IU Southeast Magazine - Summer 2014 - page 30

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Jason Meriwether, Vice Chancellor for
Enrollment Management and Student
Affairs at IU Southeast, is not one to let
obstacles get in his way.
Meriwether seems always to been
driven to pursue the things that are
important to him. He grew up in the
small town of Guthrie, Ky., on his
family’s farm land near the Tennessee
border. With the support of a life-
changing high school teacher, Kay Scott
and a full academic scholarship to the
University of Louisville, he was able to
pursue a college education.
He earned a B.A. in Communication
from the University of Louisville
and a master’s in Psychology at
Fisk University in Nashville, and is
presently pursuing a doctoral in higher
education administration at Indiana
State University. He’s also a social
media advocate who writes a column
for Socialnomics.net and has published
and presented nationally on student
retention and persistence and hazing.
Meriwether joined the leadership
team at IU Southeast in July 2013
(previously, he was Vice President for
Student Engagement at Fisk and led
Student Housing operations at Loyola
Marymount University in California).
“My priority is to create an environment
where college students can thrive,”
he said. “Our academic programs are
great, but it’s vitally important that
we also offer students great learning
and social experiences outside of the
traditional classroom.”
To achieve that, Meriwether and his
staff offer a variety of services. The
Career Development office works with
area employers to develop internships
that supplement classwork with
practical experience. Student Affairs
offers life-skills training on subjects
like personal financial management.
And Meriwether’s team offers a mix of
formal and informal support structures
that include the Center for Mentoring
and the Personal Counseling Center.
Developing social opportunities for
students is a special challenge at a
campus where many students balance
their college experience with work and
family obligations. But Meriwether
noted, “Numerous studies show that
students who engage on campus
through activities, clubs and service
organizations find improved success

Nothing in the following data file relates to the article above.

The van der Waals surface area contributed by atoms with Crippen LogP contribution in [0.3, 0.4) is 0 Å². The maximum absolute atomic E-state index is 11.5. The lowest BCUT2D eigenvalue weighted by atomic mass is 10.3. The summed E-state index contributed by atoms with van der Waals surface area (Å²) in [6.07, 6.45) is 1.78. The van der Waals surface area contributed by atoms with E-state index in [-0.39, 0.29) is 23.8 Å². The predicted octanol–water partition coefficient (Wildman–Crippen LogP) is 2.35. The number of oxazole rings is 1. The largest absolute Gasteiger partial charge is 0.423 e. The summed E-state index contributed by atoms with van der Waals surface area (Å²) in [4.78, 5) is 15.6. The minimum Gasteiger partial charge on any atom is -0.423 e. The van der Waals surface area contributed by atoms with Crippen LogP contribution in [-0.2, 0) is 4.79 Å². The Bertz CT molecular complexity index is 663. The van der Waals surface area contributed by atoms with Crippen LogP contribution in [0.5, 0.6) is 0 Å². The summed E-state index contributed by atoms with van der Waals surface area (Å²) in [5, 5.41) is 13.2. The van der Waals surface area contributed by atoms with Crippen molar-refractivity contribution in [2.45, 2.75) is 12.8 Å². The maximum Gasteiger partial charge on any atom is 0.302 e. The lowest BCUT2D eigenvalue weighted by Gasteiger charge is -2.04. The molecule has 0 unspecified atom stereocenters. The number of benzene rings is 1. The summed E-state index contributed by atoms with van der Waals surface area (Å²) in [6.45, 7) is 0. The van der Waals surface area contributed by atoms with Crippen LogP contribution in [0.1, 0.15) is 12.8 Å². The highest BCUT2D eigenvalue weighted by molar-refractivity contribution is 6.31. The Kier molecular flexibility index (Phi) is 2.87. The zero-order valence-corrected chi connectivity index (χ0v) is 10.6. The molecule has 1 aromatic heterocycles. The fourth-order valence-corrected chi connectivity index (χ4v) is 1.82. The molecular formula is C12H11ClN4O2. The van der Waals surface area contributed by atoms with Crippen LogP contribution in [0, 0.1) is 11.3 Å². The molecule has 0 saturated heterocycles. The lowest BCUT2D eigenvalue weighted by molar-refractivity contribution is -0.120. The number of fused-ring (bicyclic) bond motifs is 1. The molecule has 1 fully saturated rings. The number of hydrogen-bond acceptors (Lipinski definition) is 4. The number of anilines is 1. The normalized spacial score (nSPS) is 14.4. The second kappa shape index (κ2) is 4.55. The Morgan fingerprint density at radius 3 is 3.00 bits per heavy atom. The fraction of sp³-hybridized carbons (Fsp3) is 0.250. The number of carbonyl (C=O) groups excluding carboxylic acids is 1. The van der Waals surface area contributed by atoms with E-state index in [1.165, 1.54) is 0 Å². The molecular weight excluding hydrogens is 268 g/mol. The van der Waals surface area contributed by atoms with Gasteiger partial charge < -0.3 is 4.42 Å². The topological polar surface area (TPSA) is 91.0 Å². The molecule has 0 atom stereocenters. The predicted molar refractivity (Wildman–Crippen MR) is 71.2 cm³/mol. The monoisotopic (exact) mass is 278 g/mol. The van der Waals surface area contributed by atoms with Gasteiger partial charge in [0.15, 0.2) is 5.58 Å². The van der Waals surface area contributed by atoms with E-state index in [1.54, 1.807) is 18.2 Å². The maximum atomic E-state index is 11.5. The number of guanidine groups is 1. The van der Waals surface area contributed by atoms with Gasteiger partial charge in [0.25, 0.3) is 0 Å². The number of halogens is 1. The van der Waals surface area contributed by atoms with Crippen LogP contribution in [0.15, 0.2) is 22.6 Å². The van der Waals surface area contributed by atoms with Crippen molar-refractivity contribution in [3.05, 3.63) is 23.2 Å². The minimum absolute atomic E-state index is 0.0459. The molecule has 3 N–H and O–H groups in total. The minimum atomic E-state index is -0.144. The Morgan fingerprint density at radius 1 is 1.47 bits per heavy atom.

rates in college, and are more likely to
meet their academic and professional
goals.”
To that end, the campus offers more
than 100 organizations and clubs that
cater to a huge variety of interests
and groups – including organizations
for non-traditional students, veterans
and students who organize around
political social, cultural and religious
interests. “Fraternities and sororities
are important social outlets for some
students,” said Meriwether. “They
provide a way for students to broaden
their circle of friends and connections.
Greek life also offers students a chance
to volunteer for a wide range of social
service projects that help people both
on and off the campus.”
As an example of learning outside
the framework of formal courses,
Meriwether mentioned a “fireside chat”
in one of the Student Housing Lodges
where students had the opportunity
to meet with Jeff Hoffman, founder
and former CEO of Priceline.com,
who visited campus last fall as part
of IU Southeast’s Sanders Speaker
Series. “Hoffman had a great story
to tell.” Meriwether said. “He visited
our residential lodges and spoke with
students about entrepreneurship,
giving back to the community and the
nature of leadership.”
Meriwether also works to develop
enrollment strategies and ensure
that an IU Southeast degree remains
accessible and affordable. As part
of that effort, he and colleagues in
Enrollment Management & Student
Affairs have been working to boost
summer enrollments through a strategy
that includes a 25 percent discount for
summer courses (and, for continuing
students who registered in the spring
for two or more courses, a $300 grant
for textbooks).
It’s been effective, said Meriwether,
noting that IU Southeast is on target
for a significant enrollment over the
previous summer. “I think that offering
this type of support for our students will
lead to record-breaking enrollment,”
he said.
A family anecdote reveals that
Meriwether is just as persistent in his
personal life as in his professional life.
Years ago, while stopped at a traffic
light, he looked at the car in the next
lane and saw his future wife.
He waved.
She drove on.
He met her again at the next traffic
light which happily – as it turned out
– also turned red. At that light he was
able to introduce himself. They were
married a year later.
These days, Meriwether and his wife,
Tanya, live in New Albany. Their joy is
in raising five children, L.J., 13; Micah,
12; Jasmyne, 11; Julian, 6 and Jordan, 4.
As he showed a visitor some family
photos on his i-pad, he smiled at two or
three where the kids were playing in
the snow. And he joked about this year’s
long, cold winter. “Funny”, he said with
a grin. “They didn’t mention all of this
snow when I was interviewing for this
position last April.”
Jason Meriwether, Vice Chancellor
for Enrollment Management and
Student Affairs
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